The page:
Most of it is uncontroversial, but I believe there was a missed opportunity with skill weightings and we need to be wary about how much translation, especially into the target language, ends up in courses and on exam papers. The move towards more imaginative texts is to be welcomed.


Comments

  1. Good summary, thanks Steve. I agree that we should value speaking and listening above writing - it would be interesting to know the real-world percentage breakdown of writing vs speaking.
    Jamie @languagenut

    ReplyDelete
  2. Hi
    Good summary - I'd just done a similar summary for my department when a colleague showed me your page. Agree with all you say - also I think there needs to be some reference to video rather than just audio in assessing listening. Song lyrics as well as poetry /literature would also bring it more into the 21st century.
    Jon Meier
    j.meier@talk21.com

    ReplyDelete
  3. Good summary. Thanks. I'd done something similar for my dept and then someone showed me your post. I agree with all your points. Plus I think it's worth saying there should be some reference to video extracts when assessing listening skills. Also it would be nice to see song lyrics also appear as part of the possible 'literature' sources. A few more references to new media and social networking would bring the proposals more into the 21st century.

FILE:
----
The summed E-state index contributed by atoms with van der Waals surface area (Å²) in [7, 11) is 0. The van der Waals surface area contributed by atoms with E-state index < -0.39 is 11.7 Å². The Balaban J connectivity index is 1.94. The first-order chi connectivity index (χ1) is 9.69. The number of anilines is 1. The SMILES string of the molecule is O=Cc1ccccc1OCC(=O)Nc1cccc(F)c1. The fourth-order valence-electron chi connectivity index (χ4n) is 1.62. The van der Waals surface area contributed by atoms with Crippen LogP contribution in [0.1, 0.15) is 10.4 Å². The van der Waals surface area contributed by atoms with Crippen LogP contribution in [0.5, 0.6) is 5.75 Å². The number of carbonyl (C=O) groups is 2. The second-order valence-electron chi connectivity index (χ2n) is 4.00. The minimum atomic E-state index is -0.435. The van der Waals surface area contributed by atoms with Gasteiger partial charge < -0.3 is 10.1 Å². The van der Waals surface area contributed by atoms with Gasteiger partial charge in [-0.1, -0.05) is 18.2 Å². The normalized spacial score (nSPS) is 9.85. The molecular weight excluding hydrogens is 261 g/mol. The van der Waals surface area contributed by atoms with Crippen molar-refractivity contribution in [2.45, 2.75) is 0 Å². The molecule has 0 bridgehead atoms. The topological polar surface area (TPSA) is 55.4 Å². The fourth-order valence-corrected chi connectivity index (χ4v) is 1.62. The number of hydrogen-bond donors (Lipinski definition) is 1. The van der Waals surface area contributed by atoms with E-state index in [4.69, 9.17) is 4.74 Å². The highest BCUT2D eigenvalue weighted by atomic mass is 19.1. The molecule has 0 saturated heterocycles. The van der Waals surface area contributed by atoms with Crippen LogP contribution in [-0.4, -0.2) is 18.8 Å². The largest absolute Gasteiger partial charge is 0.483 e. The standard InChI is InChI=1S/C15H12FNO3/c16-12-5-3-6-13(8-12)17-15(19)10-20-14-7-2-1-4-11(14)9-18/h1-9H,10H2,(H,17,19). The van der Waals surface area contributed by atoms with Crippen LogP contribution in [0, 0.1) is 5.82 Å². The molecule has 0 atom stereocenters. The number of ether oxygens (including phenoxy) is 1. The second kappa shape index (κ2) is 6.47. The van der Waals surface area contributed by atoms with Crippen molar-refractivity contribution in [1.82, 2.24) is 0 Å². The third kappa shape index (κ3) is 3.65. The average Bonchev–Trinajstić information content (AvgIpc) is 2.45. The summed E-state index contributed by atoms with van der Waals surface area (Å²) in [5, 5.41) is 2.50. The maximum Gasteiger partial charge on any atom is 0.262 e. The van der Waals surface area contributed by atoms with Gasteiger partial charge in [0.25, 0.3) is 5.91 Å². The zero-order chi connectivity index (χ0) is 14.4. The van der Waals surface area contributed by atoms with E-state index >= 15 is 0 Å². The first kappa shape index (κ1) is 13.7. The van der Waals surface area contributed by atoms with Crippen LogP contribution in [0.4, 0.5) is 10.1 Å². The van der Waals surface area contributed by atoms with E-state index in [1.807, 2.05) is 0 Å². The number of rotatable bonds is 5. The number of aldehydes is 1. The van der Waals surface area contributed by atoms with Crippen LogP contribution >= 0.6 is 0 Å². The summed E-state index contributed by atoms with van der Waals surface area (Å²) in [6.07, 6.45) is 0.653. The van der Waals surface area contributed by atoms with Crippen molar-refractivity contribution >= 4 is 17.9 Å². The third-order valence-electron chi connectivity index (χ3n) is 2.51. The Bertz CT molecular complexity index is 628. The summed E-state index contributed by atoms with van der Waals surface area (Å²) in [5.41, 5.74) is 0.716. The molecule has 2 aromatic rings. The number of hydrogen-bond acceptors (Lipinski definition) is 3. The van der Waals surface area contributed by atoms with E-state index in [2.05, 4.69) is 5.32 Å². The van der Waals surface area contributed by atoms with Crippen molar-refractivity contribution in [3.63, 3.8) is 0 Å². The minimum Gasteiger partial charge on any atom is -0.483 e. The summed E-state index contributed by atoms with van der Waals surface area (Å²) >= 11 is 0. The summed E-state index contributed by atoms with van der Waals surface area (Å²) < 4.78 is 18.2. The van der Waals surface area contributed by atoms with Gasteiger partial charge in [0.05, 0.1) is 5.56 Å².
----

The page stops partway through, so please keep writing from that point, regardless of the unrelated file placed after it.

Jon Meier j.meier@talk21.com

    ReplyDelete
  4. Thanks, Jon. I agree with your comments about video, song lyrics and social media. Good points.

    ReplyDelete
  5. Great summary, very useful, thank you. One question - do you know whether this document shapes iGCSEs too, or are they completely independent from UK government input?
    Thanks, if you can help me!

    ReplyDelete
  6. Hi there, great summary, very useful, thanks. One question - do you know whether this document shapes iGCSEs too or whether they are independent from UK government policy?
    Thanks!

    ReplyDelete
  7. I believe IGCSEs are separate. By the way, someone asked me when the new GCSEs would begin. The answer is not before Sept 2016. with first exams in 2018. We are told that most subjects will begin a year before that. Michael Gove says that MFL will be a year later because of complications with assessment. Orals? I can't see why they should be delayed.

    ReplyDelete